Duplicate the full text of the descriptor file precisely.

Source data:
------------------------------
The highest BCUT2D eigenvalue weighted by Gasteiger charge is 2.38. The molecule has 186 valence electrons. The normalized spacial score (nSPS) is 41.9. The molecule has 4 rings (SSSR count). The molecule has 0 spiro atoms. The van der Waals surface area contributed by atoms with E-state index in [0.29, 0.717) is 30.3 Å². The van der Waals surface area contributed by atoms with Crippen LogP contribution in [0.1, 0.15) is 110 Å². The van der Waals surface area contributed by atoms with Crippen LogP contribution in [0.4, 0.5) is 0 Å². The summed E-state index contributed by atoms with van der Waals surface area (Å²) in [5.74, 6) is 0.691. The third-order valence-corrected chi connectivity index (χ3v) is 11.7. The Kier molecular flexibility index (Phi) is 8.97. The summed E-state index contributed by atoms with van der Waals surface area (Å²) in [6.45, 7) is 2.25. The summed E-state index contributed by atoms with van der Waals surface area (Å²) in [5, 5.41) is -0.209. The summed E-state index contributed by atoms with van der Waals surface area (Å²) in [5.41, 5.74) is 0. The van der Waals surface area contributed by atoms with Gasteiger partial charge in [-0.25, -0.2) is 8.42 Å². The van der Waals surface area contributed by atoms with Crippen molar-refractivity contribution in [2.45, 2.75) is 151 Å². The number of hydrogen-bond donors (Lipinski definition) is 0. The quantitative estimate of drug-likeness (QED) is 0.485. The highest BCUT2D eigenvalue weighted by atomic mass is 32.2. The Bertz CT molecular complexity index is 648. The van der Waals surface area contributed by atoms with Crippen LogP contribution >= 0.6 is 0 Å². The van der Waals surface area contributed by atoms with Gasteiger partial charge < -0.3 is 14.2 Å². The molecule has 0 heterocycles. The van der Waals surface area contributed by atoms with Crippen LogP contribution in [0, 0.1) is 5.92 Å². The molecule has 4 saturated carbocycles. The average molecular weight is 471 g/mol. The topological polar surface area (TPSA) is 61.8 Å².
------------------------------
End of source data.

The highest BCUT2D eigenvalue weighted by Gasteiger charge is 2.38. The molecule has 186 valence electrons. The normalized spacial score (nSPS) is 41.9. The molecule has 4 rings (SSSR count). The molecule has 0 spiro atoms. The van der Waals surface area contributed by atoms with E-state index in [0.29, 0.717) is 30.3 Å². The van der Waals surface area contributed by atoms with Crippen LogP contribution in [0.1, 0.15) is 110 Å². The van der Waals surface area contributed by atoms with Crippen LogP contribution in [0.4, 0.5) is 0 Å². The summed E-state index contributed by atoms with van der Waals surface area (Å²) in [5.74, 6) is 0.691. The third-order valence-corrected chi connectivity index (χ3v) is 11.7. The Kier molecular flexibility index (Phi) is 8.97. The summed E-state index contributed by atoms with van der Waals surface area (Å²) in [6.45, 7) is 2.25. The summed E-state index contributed by atoms with van der Waals surface area (Å²) in [5, 5.41) is -0.209. The summed E-state index contributed by atoms with van der Waals surface area (Å²) in [5.41, 5.74) is 0. The van der Waals surface area contributed by atoms with Gasteiger partial charge in [-0.25, -0.2) is 8.42 Å². The van der Waals surface area contributed by atoms with Crippen molar-refractivity contribution in [2.45, 2.75) is 151 Å². The number of hydrogen-bond donors (Lipinski definition) is 0. The quantitative estimate of drug-likeness (QED) is 0.485. The highest BCUT2D eigenvalue weighted by atomic mass is 32.2. The Bertz CT molecular complexity index is 648. The van der Waals surface area contributed by atoms with Crippen LogP contribution >= 0.6 is 0 Å². The van der Waals surface area contributed by atoms with Gasteiger partial charge < -0.3 is 14.2 Å². The molecule has 0 heterocycles. The van der Waals surface area contributed by atoms with Crippen LogP contribution in [0, 0.1) is 5.92 Å². The molecule has 4 saturated carbocycles. The average molecular weight is 471 g/mol. The topological polar surface area (TPSA) is 61.8 Å².